Caffeine Lowers Skin Cancer Risk, Study Finds

caffeine lowers your risk of skin cancer
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Coffee talk: A study has found that caffeine can lower the risk of skin cancer

When it comes to protecting your skin, just brew it!

Or so states a new study by Rutgers, which predicts coffee-based sunscreen will be the best way to protect skin in the near future.

Through studies conducted with mice, scientist found that caffeine applied directly to the skin helps prevent damaging ultraviolet light from causing skin cancer: When caffeine was topically applied to the regular mice, they had 72 percent fewer squamos cell carcinomas, a form of skin cancer.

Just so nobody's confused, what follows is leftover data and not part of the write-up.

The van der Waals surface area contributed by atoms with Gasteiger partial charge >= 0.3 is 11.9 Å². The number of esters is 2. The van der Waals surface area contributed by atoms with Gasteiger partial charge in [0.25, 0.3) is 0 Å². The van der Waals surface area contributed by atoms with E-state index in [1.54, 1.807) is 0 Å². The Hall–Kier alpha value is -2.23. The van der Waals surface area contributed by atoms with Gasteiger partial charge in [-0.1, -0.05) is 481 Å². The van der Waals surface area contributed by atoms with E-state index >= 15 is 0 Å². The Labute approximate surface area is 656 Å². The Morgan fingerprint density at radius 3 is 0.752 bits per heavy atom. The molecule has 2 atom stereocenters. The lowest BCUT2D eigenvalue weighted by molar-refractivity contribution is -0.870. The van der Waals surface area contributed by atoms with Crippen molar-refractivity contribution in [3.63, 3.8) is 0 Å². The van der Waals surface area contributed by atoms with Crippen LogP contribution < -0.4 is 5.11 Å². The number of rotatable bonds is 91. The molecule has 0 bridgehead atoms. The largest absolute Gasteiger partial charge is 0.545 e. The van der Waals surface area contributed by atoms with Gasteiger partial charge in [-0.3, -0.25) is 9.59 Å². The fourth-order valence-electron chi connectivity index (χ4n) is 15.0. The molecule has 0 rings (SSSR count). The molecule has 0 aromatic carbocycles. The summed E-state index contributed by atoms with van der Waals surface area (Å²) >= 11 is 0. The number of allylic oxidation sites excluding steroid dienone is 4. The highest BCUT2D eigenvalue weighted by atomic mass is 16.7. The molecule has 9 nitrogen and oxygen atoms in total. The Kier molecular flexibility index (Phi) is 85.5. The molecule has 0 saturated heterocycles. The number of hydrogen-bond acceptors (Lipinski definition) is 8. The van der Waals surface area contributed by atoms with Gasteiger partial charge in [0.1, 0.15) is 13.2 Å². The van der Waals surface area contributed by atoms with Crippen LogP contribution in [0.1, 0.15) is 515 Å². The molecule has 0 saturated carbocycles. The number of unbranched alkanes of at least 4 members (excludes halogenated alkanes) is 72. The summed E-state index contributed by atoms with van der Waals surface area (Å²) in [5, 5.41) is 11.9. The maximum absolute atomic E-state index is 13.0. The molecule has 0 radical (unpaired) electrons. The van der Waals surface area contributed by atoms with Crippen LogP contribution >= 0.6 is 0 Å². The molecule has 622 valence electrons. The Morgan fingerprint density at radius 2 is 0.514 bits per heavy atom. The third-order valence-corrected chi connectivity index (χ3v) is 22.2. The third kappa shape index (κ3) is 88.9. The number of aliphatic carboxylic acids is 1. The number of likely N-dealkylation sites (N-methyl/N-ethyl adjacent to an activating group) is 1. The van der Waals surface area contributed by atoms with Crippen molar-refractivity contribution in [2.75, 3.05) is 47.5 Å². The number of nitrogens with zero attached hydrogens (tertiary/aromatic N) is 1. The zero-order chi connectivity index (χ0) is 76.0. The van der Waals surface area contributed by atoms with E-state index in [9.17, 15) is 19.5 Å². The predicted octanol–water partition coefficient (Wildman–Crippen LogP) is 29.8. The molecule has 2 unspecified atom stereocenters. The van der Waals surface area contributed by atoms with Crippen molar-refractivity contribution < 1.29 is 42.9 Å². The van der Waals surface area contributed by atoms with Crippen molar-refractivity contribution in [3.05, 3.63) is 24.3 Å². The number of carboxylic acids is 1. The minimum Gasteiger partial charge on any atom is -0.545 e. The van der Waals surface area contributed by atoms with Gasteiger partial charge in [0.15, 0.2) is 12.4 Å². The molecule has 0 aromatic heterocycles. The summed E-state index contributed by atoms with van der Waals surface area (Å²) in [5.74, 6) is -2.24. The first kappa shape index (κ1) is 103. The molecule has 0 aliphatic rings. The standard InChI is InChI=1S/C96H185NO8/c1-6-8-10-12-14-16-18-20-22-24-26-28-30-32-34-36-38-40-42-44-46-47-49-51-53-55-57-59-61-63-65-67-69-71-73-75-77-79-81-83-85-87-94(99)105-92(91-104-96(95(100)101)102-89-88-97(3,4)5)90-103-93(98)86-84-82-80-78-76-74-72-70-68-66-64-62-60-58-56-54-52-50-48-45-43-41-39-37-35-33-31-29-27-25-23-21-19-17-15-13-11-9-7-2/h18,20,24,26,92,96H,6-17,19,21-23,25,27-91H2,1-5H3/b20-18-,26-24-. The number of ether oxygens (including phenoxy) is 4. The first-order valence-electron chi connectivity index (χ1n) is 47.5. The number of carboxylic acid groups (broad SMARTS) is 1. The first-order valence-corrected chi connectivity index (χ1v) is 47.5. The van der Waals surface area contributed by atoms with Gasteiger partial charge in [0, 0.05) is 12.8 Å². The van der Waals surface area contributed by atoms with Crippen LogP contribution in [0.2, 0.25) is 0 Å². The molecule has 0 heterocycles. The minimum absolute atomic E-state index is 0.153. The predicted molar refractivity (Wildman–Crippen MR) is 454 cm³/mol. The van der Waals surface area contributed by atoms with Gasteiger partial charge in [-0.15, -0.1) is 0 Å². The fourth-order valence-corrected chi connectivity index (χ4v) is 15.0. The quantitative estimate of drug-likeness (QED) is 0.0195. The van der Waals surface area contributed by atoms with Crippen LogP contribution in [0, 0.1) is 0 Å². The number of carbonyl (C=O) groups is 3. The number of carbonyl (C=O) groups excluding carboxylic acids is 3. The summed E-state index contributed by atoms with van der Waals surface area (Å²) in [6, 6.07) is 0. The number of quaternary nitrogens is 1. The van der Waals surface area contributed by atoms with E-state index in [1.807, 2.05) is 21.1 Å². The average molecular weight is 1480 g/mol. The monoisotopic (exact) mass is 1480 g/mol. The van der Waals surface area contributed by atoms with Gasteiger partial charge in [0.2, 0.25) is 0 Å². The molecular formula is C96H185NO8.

Supposedly, caffeine guards against certain skin cancers at the molecular level by inhibiting a protein enzyme in the skin, known as ATR.

“Caffeine might become a weapon in prevention because it inhibits ATR and also acts as a sunscreen and directly absorbs damaging UV light,” said Allan Conney, a director at the Susan Lehman Cullman Laboratory for Cancer Research.

Although many prior studies have linked coffee/caffeine consumption with a decreased risk of certain skin cancers, this is the first time it’s been proven to have an effect when applied topically.

Further research is needed before we all start coating ourselves in coffee but, in the meantime, go ahead and make it a double.

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